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Date:	Fri,  8 Aug 2014 13:37:43 -0700
From:	Kamal Mostafa <kamal@...onical.com>
To:	linux-kernel@...r.kernel.org, stable@...r.kernel.org,
	kernel-team@...ts.ubuntu.com
Cc:	Thomas Gleixner <tglx@...utronix.de>, Felipe Balbi <balbi@...com>,
	Kamal Mostafa <kamal@...onical.com>
Subject: [PATCH 3.13 040/259] usb: musb: Ensure that cppi41 timer gets armed on premature DMA TX irq

3.13.11.6 -stable review patch.  If anyone has any objections, please let me know.

------------------

From: Thomas Gleixner <tglx@...utronix.de>

commit c58d80f523ffc15ef4d062fc7aeb03793fe39701 upstream.

Some TI chips raise the DMA complete interrupt before the actual
transfer has been completed. The code tries to busy wait for a few
microseconds and if that fails it arms an hrtimer to recheck. So far
so good, but that has the following issue:

CPU 0					CPU1

start_next_transfer(RQ1);

DMA interrupt
  if (premature_irq(RQ1))
    if (!hrtimer_active(timer))
       hrtimer_start(timer);

hrtimer expires
  timer->state = CALLBACK_RUNNING;
  timer->fn()
    cppi41_recheck_tx_req()
      complete_request(RQ1);
      if (requests_pending())
        start_next_transfer(RQ2);

					DMA interrupt
					  if (premature_irq(RQ2))
					    if (!hrtimer_active(timer))
					       hrtimer_start(timer);
  timer->state = INACTIVE;

The premature interrupt of request2 on CPU1 does not arm the timer and
therefor the request completion never happens because it checks for
!hrtimer_active(). hrtimer_active() evaluates:

  timer->state != HRTIMER_STATE_INACTIVE

which of course evaluates to true in the above case as timer->state is
CALLBACK_RUNNING.

That's clearly documented:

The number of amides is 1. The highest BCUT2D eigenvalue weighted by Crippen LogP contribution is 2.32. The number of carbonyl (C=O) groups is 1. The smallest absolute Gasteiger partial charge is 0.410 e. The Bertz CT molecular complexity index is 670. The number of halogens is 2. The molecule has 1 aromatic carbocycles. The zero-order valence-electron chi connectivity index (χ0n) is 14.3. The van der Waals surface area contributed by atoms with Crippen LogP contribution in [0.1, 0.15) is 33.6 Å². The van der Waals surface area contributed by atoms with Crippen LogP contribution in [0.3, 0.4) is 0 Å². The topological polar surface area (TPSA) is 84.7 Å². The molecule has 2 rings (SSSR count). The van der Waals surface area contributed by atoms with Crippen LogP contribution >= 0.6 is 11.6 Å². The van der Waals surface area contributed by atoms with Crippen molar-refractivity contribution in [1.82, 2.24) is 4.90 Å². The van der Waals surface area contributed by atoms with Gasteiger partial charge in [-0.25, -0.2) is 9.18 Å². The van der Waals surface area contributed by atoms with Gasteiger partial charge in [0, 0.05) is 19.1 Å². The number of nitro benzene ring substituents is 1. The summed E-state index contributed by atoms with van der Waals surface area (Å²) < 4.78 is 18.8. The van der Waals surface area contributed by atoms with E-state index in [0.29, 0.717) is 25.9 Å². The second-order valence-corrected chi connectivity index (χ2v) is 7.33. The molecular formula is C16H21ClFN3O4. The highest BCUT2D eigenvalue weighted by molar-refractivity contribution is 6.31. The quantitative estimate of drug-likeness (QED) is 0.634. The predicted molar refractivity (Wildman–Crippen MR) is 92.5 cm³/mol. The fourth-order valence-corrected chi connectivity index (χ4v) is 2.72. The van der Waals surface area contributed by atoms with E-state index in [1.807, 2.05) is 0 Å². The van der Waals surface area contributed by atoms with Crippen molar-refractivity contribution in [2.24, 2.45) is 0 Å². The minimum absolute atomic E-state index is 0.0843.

* A timer is active, when it is enqueued into the rbtree or the
 * callback function is running or it's in the state of being migrated
 * to another cpu.

But that's not what the code wants to check. The code wants to check
whether the timer is queued, i.e. whether its armed and waiting for
expiry.

We have a helper function for this: hrtimer_is_queued(). This
evaluates:

  timer->state & HRTIMER_STATE_QUEUED

So in the above case this evaluates to false and therefor forces the
DMA interrupt on CPU1 to call hrtimer_start().

Use hrtimer_is_queued() instead of hrtimer_active() and evrything is
good.

Reported-by: Torben Hohn <torbenh@...utronix.de>
Signed-off-by: Thomas Gleixner <tglx@...utronix.de>
Signed-off-by: Felipe Balbi <balbi@...com>
Signed-off-by: Kamal Mostafa <kamal@...onical.com>
---
 drivers/usb/musb/musb_cppi41.c | 2 +-
 1 file changed, 1 insertion(+), 1 deletion(-)

diff --git a/drivers/usb/musb/musb_cppi41.c b/drivers/usb/musb/musb_cppi41.c
index a12bd30..4a5af5c 100644
--- a/drivers/usb/musb/musb_cppi41.c
+++ b/drivers/usb/musb/musb_cppi41.c
@@ -266,7 +266,7 @@ static void cppi41_dma_callback(void *private_data)
 		}
 		list_add_tail(&cppi41_channel->tx_check,
 				&controller->early_tx_list);
-		if (!hrtimer_active(&controller->early_tx)) {
+		if (!hrtimer_is_queued(&controller->early_tx)) {
 			hrtimer_start_range_ns(&controller->early_tx,
 				ktime_set(0, 140 * NSEC_PER_USEC),
 				40 * NSEC_PER_USEC,
-- 
1.9.1

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